Everyone member of the family wants to know how to have beautiful skin. Unfortunately, some skin conditions makes the skin look less than attractive.
One such skin problems is psoriasis. What is psoriasis?
Psoriasis is a chronic skin disease that happens when your immune system sends wrong signals to your skin cells.
What Causes Psoriasis to Develop
Psoriasis happens when the cells of the skin rise quickly from below the surface of the skin piling up on the skin’s surface before they have a chance to mature. This happens when the immune system sends out faulty signals, speeding up the growth cycle of skin cells.
Skin cells normally take a month to develop but in psoriasis this ‘turnover’ movement happens in few days. As with all health conditions, the signs and symptoms of psoriasis varies from one person to another.
However, there are some symptoms that are common in all cases. If you or a family member experience one or more of the following skin problems, you may be suffering from psoriasis.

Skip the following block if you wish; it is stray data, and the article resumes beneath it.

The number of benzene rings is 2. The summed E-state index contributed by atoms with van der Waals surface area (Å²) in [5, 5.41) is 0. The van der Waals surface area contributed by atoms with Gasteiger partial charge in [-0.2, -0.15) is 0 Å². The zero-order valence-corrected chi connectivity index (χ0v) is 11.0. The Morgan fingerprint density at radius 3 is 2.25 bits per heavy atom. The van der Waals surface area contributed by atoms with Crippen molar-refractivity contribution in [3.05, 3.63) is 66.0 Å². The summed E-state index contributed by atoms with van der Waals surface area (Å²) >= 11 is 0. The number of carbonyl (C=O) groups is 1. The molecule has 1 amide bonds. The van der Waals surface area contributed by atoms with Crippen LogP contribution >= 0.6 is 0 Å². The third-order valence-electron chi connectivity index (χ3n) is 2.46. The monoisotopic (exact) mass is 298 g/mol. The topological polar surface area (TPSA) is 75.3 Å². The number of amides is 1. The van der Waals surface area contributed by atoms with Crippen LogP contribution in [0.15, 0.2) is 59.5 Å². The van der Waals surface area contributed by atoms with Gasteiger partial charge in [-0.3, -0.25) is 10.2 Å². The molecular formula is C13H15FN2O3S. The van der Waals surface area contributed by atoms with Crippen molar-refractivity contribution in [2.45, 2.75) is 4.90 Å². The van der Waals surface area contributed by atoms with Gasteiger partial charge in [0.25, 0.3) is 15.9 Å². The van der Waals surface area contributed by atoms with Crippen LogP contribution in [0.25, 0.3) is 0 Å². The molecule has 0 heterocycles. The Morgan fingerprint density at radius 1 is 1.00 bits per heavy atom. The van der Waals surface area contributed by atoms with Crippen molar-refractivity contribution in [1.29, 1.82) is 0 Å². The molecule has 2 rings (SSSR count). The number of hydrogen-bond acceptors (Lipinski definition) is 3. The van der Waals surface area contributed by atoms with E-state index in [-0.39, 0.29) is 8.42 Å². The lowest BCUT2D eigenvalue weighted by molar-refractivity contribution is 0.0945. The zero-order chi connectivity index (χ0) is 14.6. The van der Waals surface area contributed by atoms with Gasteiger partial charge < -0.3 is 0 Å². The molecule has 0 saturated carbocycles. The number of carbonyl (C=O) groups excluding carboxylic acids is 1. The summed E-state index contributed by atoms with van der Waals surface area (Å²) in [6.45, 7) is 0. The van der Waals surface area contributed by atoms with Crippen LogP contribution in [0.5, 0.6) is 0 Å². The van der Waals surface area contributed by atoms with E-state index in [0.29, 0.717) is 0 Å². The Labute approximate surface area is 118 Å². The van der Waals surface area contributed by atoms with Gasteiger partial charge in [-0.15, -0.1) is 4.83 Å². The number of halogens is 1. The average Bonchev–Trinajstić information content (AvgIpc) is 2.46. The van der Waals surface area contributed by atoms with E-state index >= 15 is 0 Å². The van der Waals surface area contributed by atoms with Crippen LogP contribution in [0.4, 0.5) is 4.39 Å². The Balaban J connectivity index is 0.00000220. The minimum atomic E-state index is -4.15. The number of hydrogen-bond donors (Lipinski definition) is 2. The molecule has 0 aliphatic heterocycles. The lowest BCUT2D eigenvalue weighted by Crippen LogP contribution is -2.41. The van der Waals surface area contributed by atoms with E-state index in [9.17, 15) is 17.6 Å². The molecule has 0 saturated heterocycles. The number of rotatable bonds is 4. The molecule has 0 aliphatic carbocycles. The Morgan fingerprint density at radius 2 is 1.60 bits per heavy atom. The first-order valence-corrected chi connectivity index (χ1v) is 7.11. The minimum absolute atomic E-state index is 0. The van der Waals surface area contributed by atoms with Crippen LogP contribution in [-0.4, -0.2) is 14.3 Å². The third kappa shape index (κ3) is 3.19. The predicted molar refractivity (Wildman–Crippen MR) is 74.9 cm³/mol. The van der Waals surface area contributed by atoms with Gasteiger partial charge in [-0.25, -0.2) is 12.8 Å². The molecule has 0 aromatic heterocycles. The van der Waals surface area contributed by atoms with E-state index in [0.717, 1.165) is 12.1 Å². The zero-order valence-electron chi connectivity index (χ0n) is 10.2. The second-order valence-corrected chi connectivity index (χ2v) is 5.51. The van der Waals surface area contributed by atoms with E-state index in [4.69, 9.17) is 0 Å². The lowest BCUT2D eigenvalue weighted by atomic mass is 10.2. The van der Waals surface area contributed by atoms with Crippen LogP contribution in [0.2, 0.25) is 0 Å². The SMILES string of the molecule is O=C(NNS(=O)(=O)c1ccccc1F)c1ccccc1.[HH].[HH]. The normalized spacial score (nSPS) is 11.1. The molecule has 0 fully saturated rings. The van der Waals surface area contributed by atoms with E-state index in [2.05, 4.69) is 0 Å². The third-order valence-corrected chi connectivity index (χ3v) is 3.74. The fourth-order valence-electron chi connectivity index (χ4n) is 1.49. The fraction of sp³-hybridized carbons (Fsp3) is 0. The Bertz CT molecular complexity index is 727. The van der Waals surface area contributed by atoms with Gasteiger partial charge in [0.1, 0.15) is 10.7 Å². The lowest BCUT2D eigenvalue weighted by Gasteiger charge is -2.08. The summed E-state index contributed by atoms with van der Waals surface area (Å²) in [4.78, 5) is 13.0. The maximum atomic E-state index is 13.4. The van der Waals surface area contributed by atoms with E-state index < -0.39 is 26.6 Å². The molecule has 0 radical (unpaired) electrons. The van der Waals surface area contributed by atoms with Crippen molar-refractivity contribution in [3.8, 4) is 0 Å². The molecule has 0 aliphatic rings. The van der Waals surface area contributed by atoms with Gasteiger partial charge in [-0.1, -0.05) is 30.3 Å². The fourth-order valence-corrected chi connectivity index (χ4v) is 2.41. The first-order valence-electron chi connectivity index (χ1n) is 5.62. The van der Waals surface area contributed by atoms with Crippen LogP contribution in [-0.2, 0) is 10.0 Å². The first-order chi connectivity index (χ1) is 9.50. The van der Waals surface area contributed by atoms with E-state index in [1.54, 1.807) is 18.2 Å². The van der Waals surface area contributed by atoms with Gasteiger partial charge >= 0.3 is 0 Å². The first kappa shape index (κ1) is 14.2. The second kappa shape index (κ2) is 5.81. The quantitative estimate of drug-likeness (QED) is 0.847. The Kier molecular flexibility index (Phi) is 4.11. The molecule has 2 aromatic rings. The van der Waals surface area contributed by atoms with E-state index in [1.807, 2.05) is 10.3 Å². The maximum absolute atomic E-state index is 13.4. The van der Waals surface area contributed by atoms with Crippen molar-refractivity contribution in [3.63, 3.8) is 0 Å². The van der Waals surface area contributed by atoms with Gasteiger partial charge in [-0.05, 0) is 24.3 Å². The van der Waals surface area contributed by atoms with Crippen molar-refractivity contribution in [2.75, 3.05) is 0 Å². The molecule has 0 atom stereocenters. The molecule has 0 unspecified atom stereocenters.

The symptoms may include:
- Red patches of skin covered with silvery scales
- Small scaling spots (commonly seen in children)
- Dry, cracked skin that may bleed
- Thickened, pitted or ridged nails
- Swollen and stiff joints
- Itchy skin
Psoriasis causes scales or plaques to appear on the elbows, knees, other parts of the legs, scalp, lower back, face, palms, and soles of the feet. However, these 收毛孔療程 scales can occur anywhere on your body. Places like your fingernails, toenails, and the soft tissues of the genitals can also be affected.
There are two classifications of this skin condition: Nonpustular Types and Pustular
Nonpustular Types include:
- Psoriasis vulgaris (most common form of psoriasis)
- Psoriatic erythroderma which causes develops on the skin over most of the body surface.
Pustular psoriasis looks like raised bumps. These bumps are filled with noninfectious pus (pustules).
Pustular Types include:
- Generalized pustular psoriasis
- Annular pustular psoriasis
- Impetigo herpetiformis
There are other skin conditions that can be mistaken for psoriasis.
These include: Seborrheic dermatitis, Lichen planus, Ringworm of the body (tinea corporis), and Pityriasis rosea.
A correct diagnosis is obtained by two methods:
Physical exam and your medical history; or by a skin biopsy